What's the point of a triploid tissue?
koning at ECSUC.CTSTATEU.EDU
Thu Feb 27 09:32:05 EST 1997
At 7:16 AM -0000 2/27/97, John Hewitson wrote:
>My students ask "What's the point of a triploid tissue?"
>The thinking goes like this:-
>* Triploid tissue is unique to angiosperms. True?
>* Natural selection does not support a structure unless it confers some
>* The fact that triploid tissue exists suggests that there is some
>advantage. What is the advantage of a TRIPLOID endosperm?
>* Does a study of angiosperms suggest that the most recent members use this
>tissue less, OR do they make greater use? What is the direction that
>evolution seems to be taking?
Not every endosperm IS triploid; most are, but some are even more
polyploid. Books teach triploid because of its common status.
There are other embryo sac types.
There is an old hypothesis that polyploidy of certain tissues
diverts nutrients from diploid tissues. This helps explain the
accumulation of nutrients by endosperm tissue at the expense
of the maternal tissues without a concomittant investment in the
diploid embryo. Until the endosperm starts making enzymes to
degrade its own tissues at seed germination, or until the embryo
does the same to transfer nutrients to itself (in species with
limited/no endosperm) the endosperm holds these aggrandized
nutrients. I haven't read any of the supporting papers from the
old days, and so I'm not sure if this is much more than an hypothesis.
If you want a human analog, there is a parallel evolution of fetal
hemoglobin and a relationship between maternal hemoglobin, maternal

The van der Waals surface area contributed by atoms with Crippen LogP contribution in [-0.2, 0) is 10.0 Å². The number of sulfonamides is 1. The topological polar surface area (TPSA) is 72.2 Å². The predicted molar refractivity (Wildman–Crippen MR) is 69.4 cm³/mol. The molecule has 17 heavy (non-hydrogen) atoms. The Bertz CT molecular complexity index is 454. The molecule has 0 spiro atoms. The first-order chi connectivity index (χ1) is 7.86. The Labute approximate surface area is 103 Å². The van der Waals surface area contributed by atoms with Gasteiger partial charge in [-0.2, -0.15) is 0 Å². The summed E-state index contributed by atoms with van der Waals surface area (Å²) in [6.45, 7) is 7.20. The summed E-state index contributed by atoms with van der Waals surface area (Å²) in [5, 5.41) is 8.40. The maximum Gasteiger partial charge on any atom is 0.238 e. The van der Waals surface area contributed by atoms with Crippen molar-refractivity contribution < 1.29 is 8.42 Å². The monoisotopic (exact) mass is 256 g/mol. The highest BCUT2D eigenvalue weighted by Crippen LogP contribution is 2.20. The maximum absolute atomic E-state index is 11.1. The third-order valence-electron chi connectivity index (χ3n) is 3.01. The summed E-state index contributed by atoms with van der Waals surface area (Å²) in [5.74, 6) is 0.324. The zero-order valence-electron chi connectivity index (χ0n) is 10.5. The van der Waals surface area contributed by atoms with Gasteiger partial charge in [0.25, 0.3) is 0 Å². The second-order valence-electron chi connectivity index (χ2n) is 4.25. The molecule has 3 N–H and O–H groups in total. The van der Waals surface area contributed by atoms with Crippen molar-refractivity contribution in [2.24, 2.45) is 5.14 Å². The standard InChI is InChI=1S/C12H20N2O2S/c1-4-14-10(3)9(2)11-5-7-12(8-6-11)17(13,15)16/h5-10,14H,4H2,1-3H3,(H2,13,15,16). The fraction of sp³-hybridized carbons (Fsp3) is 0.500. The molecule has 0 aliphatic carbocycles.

myoglobin, and fetal hemoglobin for oxygen. These are VERY different
solutions to a similar problem of nutrient balances.
There certainly is STRONG evidence that polyploidy of normal tissues
results in larger plants, flowers, and fruits. Use of colchicine to
induce polyploidy was one of the initial thrusts for crop yield. So
there is a very practical side to polyploidy. Parallel improvements
by natural means are also evident. Increased competitiveness would
certainly be adaptive.
Another interesting, related topic is allopolyploidy. This is both
a natural and artificial phenomenon. Among ferns and oaks, there
are huge hybrid swarms among natural populations. Many "natural"
species are, in fact, allopolyploid hybrids. These occur when
matings between "incompatible" species occur. Each gamete brings
a unique chromosome set to the syngamy. The unmatching sets would
render the resulting progeny sterile. By as yet incompletely understood
mechanisms, the progeny can double the chromosomes to generate an
allo-tetraploid. This organism has two double-sets of chromosomes
and therefore is usually fertile. If mating with other allotetraploids
of the same kind, the "species" reproduces stably which is why they
are sometimes listed as a species of their own. Cytogenetics though
reveals they are just allopolyploid hybrids. The point is: polyploidy
provides the advantage of complex hybridization of species, improving
the genetic diversity of the gene pools by making "impossible"
recombinations a reality.
Hope this gives you and your students some ideas to consider.
Ross Koning | koning at ecsu.ctstateu.edu
Biology Department | http://koning.ecsu.ctstateu.edu/
Eastern CT State University | phone: 860-465-5327
Willimantic, CT 06226 USA | fax: 860-465-4479
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